O-Swing% – The percentage of pitches a batter swings at outside the strike zone. (League Average = 30%)

O-Contact% - The percentage of pitches a batter makes contact with outside the strike zone when swinging the bat. (League Average = 68%)

Looking at these numbers, we see that Tanaka has been the best in the business when it comes to getting hitters to swing at bad pitches. Most likely he stuff looks so appealing and the movement so sharp that they can’t hold up and then can’t make contact when they do swing. Not only does he have a tremendous ranking when it comes to getting the guys to swing, but even when they do swing, half the time they don’t even hit the ball. Of the 46% of the time they actually make contact, those have resulted in an OPS of just .350. Remember, OPS is on base + slugging, so .350 is pathetic. Unfortunately, no Cubs made the list, but don’t worry, it gets a little better.

The next stat I looked at on my guest to find the nasty stuff guys was swinging strike percentage. Fan Graphs describes this stat as “The percentage of total pitches a batter swings and misses on.” League average is 8.5%. Here are the leaders for the season so far.

Once again we see Tanaka right at the top, but this list contains two names that weren’t on the other list. Both Travis Wood and Jason Hammel make this list, with Wood finishing in the top 5 so far. It’s interesting that Jeff Samardzija didn’t make the top 15 list. I would have generally hypothesized that he had better overall deception on his pitches.

The final list I ran was a list of overall contact rate. Again, Fangraphs describes this stat as “The overall percentage of a batter makes contact with when swinging the bat.” League average is 81%.

Once again we see Tanaka up near the top, but once again we see Wood and Hammel making the list.

What does it mean? Well, for one thing, it’s clear that Tanaka as well as guys like Francisco Liriano, Ervin Santana, Felix Hernandez, etc have nasty stuff, but it also shows that the Cubs have guys who can miss bats as well, and that is key to being successful.

  • Bizarre catcher interference play in the first game allowed Joe Girardi a chance to pick which result he wanted to go with. I liken it to when a coach in football has the option to decline or take a penalty on the other team based on the result of the play.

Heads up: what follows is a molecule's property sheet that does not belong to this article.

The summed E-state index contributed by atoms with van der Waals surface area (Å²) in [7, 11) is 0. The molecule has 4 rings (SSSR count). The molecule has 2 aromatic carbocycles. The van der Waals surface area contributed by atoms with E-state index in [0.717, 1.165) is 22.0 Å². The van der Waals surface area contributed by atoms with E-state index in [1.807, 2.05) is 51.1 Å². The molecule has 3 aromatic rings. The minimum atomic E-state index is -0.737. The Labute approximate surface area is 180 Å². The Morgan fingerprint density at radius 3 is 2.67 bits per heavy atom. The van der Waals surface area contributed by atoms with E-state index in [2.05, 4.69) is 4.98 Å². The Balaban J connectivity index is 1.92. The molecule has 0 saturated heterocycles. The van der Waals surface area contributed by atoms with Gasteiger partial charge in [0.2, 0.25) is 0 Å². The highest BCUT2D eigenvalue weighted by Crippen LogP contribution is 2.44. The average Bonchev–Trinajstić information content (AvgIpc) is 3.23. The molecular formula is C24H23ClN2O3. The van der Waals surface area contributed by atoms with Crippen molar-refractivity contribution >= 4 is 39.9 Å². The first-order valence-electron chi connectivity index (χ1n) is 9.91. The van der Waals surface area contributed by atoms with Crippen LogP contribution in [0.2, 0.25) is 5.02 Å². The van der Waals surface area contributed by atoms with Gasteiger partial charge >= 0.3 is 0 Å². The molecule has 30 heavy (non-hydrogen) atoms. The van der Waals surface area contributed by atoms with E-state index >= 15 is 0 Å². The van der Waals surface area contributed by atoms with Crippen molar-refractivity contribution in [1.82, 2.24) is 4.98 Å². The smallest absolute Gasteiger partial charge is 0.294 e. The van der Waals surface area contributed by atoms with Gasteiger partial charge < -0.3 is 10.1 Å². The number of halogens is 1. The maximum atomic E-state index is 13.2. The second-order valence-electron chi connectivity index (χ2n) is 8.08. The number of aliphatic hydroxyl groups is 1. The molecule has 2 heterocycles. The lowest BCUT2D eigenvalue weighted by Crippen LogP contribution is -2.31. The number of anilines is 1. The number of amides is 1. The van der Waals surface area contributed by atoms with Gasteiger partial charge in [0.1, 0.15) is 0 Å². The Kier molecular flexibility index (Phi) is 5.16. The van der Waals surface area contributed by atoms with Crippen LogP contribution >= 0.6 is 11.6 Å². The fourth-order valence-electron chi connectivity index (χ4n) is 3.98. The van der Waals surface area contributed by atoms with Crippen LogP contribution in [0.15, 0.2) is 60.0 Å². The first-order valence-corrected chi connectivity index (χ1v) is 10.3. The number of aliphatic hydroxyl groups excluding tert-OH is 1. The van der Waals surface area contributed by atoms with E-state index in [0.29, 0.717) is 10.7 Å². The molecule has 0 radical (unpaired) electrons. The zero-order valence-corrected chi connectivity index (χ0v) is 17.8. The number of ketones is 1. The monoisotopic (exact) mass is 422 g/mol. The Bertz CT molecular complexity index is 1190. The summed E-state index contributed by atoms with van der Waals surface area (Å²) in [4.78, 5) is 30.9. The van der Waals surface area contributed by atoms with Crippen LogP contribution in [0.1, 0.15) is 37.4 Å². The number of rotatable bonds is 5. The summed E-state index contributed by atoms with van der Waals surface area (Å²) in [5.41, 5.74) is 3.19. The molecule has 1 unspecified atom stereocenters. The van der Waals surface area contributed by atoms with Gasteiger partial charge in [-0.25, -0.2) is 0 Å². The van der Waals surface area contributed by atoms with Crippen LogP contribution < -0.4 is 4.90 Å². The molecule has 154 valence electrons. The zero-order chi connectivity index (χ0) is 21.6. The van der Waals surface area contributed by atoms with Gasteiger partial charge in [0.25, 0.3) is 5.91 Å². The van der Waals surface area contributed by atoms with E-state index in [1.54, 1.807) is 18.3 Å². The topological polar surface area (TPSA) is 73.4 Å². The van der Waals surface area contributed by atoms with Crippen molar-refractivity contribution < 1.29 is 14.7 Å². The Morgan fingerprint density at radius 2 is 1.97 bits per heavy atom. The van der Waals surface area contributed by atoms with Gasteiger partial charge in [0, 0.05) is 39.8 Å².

• The Cubs came into the game with the longest streak of putting up at least four runs in a game. Needless to say that streak is over.
  • Zac Rosscup was the 26th man on the roster, which is allowed for the double headers and pitched 1.2 innings of scoreless ball in the 2nd game. Nice to see.
  • Darwin Barney‘s primary skill that he brings to the table is defense, so when he’s not hitting, the last thing he wants to do is make an error, but that’s what happened to him in game 2.

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Are the Cubs’ Pitching Prospects Underrated?

Wednesday, April 16th, 2014

If you mentioned the phrase “Cubs prospects” to most who follow baseball prospects, the first players you’d hear in response would be the Cubs’ high tier offensive talents: Javier Baez, Kris Bryant, Albert Almora, Jorge Soler, Arismendy Alcantara. Sure, you have C.J. Edwards and Pierce Johnson there, but you have to get past the Jeimer Candelarios, Dan Vogelbachs and Christian Villanuevas of the system before you see other starting pitching prospects in the rankings. But is the Cubs’ system really that devoid of pitching talent?

The Best Cubs’ Pitching Prospects

The Cubs lack one very big item among their pitching prospects: the clear top of the rotation arm. The guy who something doesn’t have to really break right for to be a number 1 or number 2 in a good rotation, but just needs to stay healthy. The Cubs’ most talented starting pitching prospect is C.J. Edwards, who has excelled in three Double A starts this season (2.45 ERA, striking out more than 1 per inning) after dominating both full season Single A levels in 2013.  But the caveat on Edwards is, and has always been, his size. He is a rail at 6’2″ and about 160 pounds, and there are legitimate questions regarding if someone like him can hold him to the rigors required of a MLB starting pitcher. With that said, to this point Edwards has a clean injury history.

Pierce Johnson is more a solid mid-rotation type with number 2 ceiling if everything breaks right. Johnson has yet to pitch this season due to a minor injury in spring training, but should make his first starts in Double A soon.

Arodys Vizcaino is in a similar boat as Edwards, but a couple years older and after having dealt with injuries, including Tommy John Surgery. Vizcaino’s stuff is electric, top of the rotation stuff, but his arm may only survive being a late innings reliever. The Cubs sent the right hander, who they received in a trade for Paul Maholm in July 2012, to Daytona to start the season in better weather, but he will be up in Triple A once the weather warms up in Iowa. Vizcaino will only be considered in a relievers role this year, and likely next as well. If his arm holds up, the Cubs may reevaluate whether to try to convert him back to a starter at that point.

Other Interesting Arms